34. Viv Thicknesse
Almost from the day Viv Thicknesse came across from representative rugby union to join Sydney's Eastern Suburbs in the 1931 season, he impressed as a leader.
By the time he retired in 1937, he had built a reputation for scrum-half play that has probably never been matched in his club's history.
Joe Pearce remembered how Thicknesse used to give his five-eighth ''half a yard start every time from a scrum win'', because of the style and quality of his pass.
In 1940, Dally Messenger told Truth, ''I would rate Viv Thicknesse probably with any half who has played''.
After one game in the reserves in 1931, Rugby League News compared Thicknesse to Chris McKivat, Pony Halloway and Duncan Thompson, writing that ''the smooth, sharp and accurate shooting of the ball from the scrum was exhilarating to say the least''.
He went to become a Kangaroo in 1933–34, toured with the Australian team to New Zealand in 1935, played in the first two Ashes Tests of 1936, and was a key figure in his club's domination of Sydney football in the mid-1930s.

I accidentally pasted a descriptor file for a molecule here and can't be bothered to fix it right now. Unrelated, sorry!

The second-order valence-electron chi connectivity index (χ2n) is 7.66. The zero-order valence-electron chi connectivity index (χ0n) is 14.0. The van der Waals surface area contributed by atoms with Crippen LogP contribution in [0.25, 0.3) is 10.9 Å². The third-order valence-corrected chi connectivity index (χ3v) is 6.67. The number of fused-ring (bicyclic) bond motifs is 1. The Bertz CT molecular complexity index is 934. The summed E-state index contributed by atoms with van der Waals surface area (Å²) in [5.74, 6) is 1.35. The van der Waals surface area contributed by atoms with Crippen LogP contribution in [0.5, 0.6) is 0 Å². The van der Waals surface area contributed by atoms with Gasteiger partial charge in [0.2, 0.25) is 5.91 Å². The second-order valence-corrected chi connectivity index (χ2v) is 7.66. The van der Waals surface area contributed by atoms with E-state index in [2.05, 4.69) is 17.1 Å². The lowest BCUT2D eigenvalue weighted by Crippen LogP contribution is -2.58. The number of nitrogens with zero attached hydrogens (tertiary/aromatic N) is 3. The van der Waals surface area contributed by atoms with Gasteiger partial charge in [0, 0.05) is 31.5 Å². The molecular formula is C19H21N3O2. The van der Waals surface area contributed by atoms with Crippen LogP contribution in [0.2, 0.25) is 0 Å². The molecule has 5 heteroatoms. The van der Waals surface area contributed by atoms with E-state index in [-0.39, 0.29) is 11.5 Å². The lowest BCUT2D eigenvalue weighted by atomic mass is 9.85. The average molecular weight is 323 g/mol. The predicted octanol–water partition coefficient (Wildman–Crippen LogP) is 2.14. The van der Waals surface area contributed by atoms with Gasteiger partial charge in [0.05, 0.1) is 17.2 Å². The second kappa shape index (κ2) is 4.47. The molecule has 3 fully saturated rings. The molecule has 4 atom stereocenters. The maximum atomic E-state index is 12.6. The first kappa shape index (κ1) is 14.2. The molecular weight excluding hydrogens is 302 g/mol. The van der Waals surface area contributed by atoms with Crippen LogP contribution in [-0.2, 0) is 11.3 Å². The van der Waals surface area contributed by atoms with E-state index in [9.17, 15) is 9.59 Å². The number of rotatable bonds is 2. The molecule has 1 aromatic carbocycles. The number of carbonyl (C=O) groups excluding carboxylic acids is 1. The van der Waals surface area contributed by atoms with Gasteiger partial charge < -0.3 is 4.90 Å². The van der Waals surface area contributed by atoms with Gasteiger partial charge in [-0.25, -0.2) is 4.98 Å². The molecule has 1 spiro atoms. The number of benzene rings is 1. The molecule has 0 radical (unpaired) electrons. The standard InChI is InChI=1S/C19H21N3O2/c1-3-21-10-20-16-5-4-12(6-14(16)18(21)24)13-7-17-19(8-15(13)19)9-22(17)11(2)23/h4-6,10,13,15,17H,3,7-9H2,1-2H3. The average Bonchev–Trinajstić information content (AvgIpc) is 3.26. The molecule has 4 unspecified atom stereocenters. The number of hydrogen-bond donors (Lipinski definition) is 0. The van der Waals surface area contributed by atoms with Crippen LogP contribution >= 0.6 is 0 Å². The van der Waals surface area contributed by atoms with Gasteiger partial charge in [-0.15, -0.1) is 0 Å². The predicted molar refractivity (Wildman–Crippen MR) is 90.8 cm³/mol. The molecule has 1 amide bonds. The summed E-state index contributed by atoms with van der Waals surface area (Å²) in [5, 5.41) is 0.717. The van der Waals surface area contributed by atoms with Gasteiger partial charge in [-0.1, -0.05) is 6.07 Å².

Thicknesse's last game for Easts, before he retired for business reasons, came in the final premiership round of 1937, when he produced what many considered to be his greatest game in first grade.
''Viv is one of the best club men Easts have ever had, and one of the greatest players the district has produced'', wrote senior Tricolours official Johnny Quinlan at the end of that season.
''His loss on the playing field will be severely felt.''
Club: Eastern Suburbs 1932–37.
Club landmarks: Won premierships with Easts 1935–36, 1937 (captain).
Games for NSW: 11 (1933–36).
Tests for Australia: Seven (1933–36).
Representative landmarks: Kangaroo tour 1933–34; Australian tour of New Zealand 1935.